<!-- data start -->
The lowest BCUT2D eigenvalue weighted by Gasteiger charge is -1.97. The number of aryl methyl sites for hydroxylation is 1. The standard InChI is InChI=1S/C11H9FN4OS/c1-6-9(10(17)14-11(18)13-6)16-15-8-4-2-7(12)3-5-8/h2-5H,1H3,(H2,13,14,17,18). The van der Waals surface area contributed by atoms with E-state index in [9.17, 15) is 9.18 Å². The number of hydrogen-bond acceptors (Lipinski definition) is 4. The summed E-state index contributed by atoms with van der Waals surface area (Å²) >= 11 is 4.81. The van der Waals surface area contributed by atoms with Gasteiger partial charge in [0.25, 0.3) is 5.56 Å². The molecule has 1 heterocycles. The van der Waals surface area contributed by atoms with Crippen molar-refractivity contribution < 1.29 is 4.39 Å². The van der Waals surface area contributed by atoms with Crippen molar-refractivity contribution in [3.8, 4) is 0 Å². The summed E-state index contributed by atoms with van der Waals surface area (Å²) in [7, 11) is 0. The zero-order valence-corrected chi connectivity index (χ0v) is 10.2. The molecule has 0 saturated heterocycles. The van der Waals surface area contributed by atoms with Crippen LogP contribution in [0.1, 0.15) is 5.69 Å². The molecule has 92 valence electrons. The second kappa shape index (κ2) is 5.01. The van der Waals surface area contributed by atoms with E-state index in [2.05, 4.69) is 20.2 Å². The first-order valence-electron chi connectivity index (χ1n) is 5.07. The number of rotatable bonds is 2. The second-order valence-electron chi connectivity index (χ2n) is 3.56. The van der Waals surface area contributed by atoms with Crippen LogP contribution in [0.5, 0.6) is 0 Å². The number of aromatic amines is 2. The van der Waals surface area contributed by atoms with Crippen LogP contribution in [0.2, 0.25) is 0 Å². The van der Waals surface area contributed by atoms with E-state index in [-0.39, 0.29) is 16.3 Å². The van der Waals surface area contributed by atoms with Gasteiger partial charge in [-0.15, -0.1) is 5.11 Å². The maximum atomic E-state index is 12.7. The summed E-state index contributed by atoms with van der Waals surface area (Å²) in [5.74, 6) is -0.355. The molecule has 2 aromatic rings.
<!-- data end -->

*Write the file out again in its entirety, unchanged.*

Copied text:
The lowest BCUT2D eigenvalue weighted by Gasteiger charge is -1.97. The number of aryl methyl sites for hydroxylation is 1. The standard InChI is InChI=1S/C11H9FN4OS/c1-6-9(10(17)14-11(18)13-6)16-15-8-4-2-7(12)3-5-8/h2-5H,1H3,(H2,13,14,17,18). The van der Waals surface area contributed by atoms with E-state index in [9.17, 15) is 9.18 Å². The number of hydrogen-bond acceptors (Lipinski definition) is 4. The summed E-state index contributed by atoms with van der Waals surface area (Å²) >= 11 is 4.81. The van der Waals surface area contributed by atoms with Gasteiger partial charge in [0.25, 0.3) is 5.56 Å². The molecule has 1 heterocycles. The van der Waals surface area contributed by atoms with Crippen molar-refractivity contribution < 1.29 is 4.39 Å². The van der Waals surface area contributed by atoms with Crippen molar-refractivity contribution in [3.8, 4) is 0 Å². The summed E-state index contributed by atoms with van der Waals surface area (Å²) in [7, 11) is 0. The zero-order valence-corrected chi connectivity index (χ0v) is 10.2. The molecule has 0 saturated heterocycles. The van der Waals surface area contributed by atoms with Crippen LogP contribution in [0.1, 0.15) is 5.69 Å². The molecule has 92 valence electrons. The second kappa shape index (κ2) is 5.01. The van der Waals surface area contributed by atoms with E-state index in [2.05, 4.69) is 20.2 Å². The first-order valence-electron chi connectivity index (χ1n) is 5.07. The number of rotatable bonds is 2. The second-order valence-electron chi connectivity index (χ2n) is 3.56. The van der Waals surface area contributed by atoms with Crippen LogP contribution in [0.5, 0.6) is 0 Å². The number of aromatic amines is 2. The van der Waals surface area contributed by atoms with Crippen LogP contribution in [0.2, 0.25) is 0 Å². The van der Waals surface area contributed by atoms with E-state index in [-0.39, 0.29) is 16.3 Å². The van der Waals surface area contributed by atoms with Gasteiger partial charge in [-0.15, -0.1) is 5.11 Å². The maximum atomic E-state index is 12.7. The summed E-state index contributed by atoms with van der Waals surface area (Å²) in [5.74, 6) is -0.355. The molecule has 2 aromatic rings.